Tuesday 11 October 2016

I saw from the news a few weeks back that Rolls Royce is growing its team working on Small Modular Reactors (SMRs) in response to the government’s competition for SMRs. The government has committed to invest £250 million into SMRs.


The basic idea is to be able to put reactors with output of about 250MW “on the back of a truck” and distribute them widely across the grid. The government’s aspiration is to have SMRs available in the 2020s. I won’t go into the many competing designs (for that see an excellent piece by Andy Dawson on Euan Mearn’s website). I am not inherently against nuclear, just against using a form of the technology that was essentially optimized for military applications, is not inherently safe and rely on extremely long-term safeguards. It would appear that many of the 33 (!!) candidates for the SMR funding are proposing Light Water Reactors although there are some pebble bed and molten salt designs. There is clearly scope (and the need) to develop new types of inherently safe reactors as well as using the thorium cycle which has advantages over the uranium cycle – but these are R&D projects, not things that will deliver reliable power in the 2020s or even the 2030s. Adopting existing LWR designs used in submarines does not really seem much of a development. Even if a) SMRs work and b) they are remotely economic, think of the NIMBY protests – the anti-SMR brigade would make anti-frackers look like beginners.


Andy Dawson includes a great quote from Admiral Rickover, the father of U.S. Navy nuclear propulsion – a quote that should be hung on the wall of every energy Minister:


“An academic reactor or reactor plant almost always has the following basic characteristics: (1) It is simple. (2) It is small. (3) It is cheap. (4) It is light. (5) It can be built very quickly. (6) It is very flexible in purpose. (7) Very little development will be required. It will use off-the-shelf components. (8) The reactor is in the study phase. It is not being built now.


On the other hand a practical reactor can be distinguished by the following characteristics: (1) It is being built now. (2) It is behind schedule. (3) It requires an immense amount of development on apparently trivial items. (4) It is very expensive. (5) It takes a long time to build because of its engineering development problems. (6) It is large. (7) It is heavy. (8) It is complicated.”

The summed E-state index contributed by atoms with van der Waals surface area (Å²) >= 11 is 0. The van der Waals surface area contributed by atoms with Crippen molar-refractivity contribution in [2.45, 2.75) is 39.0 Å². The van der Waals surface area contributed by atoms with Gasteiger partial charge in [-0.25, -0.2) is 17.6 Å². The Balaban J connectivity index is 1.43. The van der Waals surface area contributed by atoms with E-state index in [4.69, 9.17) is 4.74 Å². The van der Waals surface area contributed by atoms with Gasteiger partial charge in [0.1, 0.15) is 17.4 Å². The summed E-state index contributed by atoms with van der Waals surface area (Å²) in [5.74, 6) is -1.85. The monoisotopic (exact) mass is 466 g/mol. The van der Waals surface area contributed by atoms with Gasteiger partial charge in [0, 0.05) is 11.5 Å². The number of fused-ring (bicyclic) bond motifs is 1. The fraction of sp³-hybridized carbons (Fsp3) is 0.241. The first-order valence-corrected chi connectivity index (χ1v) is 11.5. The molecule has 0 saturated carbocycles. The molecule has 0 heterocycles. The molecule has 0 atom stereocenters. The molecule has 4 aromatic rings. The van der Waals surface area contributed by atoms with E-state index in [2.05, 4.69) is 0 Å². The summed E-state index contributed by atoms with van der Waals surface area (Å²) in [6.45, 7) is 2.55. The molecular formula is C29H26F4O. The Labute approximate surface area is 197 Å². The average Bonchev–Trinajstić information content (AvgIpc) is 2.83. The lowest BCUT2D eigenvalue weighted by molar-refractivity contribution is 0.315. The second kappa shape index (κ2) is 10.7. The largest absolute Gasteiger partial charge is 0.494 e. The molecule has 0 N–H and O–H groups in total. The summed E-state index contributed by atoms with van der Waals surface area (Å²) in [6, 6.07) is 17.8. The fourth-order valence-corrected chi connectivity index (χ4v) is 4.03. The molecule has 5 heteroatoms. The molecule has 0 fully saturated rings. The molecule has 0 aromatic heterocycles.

This quote could also be applied to all new energy technology concepts.


The SMR competition seems to be another symptom of the “magpie syndrome” that seems to affect politicians looking at energy – settle on a bright shiny thing and assume that it will solve all our problems. We have seen this with offshore wind power (and renewables in general), biomass, heat pumps, new nuclear, fracking and now SMRs. This particular bright shiny object was one of George Osborne’s ideas – he does seem to have had a particularly bad case of magpie syndrome.


Don’t get me wrong – I am not against R&D and developing new technology – far from it – we need to increase spending on R&D in lots of areas – but we have a whole set of technologies that we know work, which are economic and can deliver results in short order. These include: LED lighting, building insulation, Building Management Systems, integrated design tools, Combined Heat and Power, trigeneration, combined cycle gas turbines (CCGTs), CCGTs combined with Rankine cycle turbines. Let’s focus on maximizing the application of the technologies that a) we know will work b) are economic c) improve energy efficiency and productivity d) reduce energy and technology imports and e) create jobs – rather than the latest shiny bright thing.


There is 1 comment on “Small Modular Reactors & the Magpie Syndrome”:

  • Charles Yates on October 11th, 2016 at 5:55 pm said:

    Well said. I agree entirely that we should focus on the bird in the hand, not the bird in the bush.

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